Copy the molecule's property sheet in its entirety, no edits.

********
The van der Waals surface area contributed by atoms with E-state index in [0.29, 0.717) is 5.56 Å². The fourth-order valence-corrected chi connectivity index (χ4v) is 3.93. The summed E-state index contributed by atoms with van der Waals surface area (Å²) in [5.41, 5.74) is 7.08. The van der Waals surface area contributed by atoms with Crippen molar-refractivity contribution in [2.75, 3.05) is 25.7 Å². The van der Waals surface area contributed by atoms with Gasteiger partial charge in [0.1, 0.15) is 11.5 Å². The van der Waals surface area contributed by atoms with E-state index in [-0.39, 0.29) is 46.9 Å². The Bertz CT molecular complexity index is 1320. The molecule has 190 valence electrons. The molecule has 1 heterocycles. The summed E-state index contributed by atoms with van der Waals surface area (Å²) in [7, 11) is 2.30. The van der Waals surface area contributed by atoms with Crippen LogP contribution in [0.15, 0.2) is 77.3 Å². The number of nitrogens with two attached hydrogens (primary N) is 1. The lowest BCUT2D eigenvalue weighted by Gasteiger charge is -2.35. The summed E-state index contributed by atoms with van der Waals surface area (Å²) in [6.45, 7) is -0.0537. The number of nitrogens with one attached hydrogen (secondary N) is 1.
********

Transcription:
The van der Waals surface area contributed by atoms with E-state index in [0.29, 0.717) is 5.56 Å². The fourth-order valence-corrected chi connectivity index (χ4v) is 3.93. The summed E-state index contributed by atoms with van der Waals surface area (Å²) in [5.41, 5.74) is 7.08. The van der Waals surface area contributed by atoms with Crippen molar-refractivity contribution in [2.75, 3.05) is 25.7 Å². The van der Waals surface area contributed by atoms with Gasteiger partial charge in [0.1, 0.15) is 11.5 Å². The van der Waals surface area contributed by atoms with E-state index in [-0.39, 0.29) is 46.9 Å². The Bertz CT molecular complexity index is 1320. The molecule has 190 valence electrons. The molecule has 1 heterocycles. The summed E-state index contributed by atoms with van der Waals surface area (Å²) in [7, 11) is 2.30. The van der Waals surface area contributed by atoms with Crippen LogP contribution in [0.15, 0.2) is 77.3 Å². The number of nitrogens with two attached hydrogens (primary N) is 1. The lowest BCUT2D eigenvalue weighted by Gasteiger charge is -2.35. The summed E-state index contributed by atoms with van der Waals surface area (Å²) in [6.45, 7) is -0.0537. The number of nitrogens with one attached hydrogen (secondary N) is 1.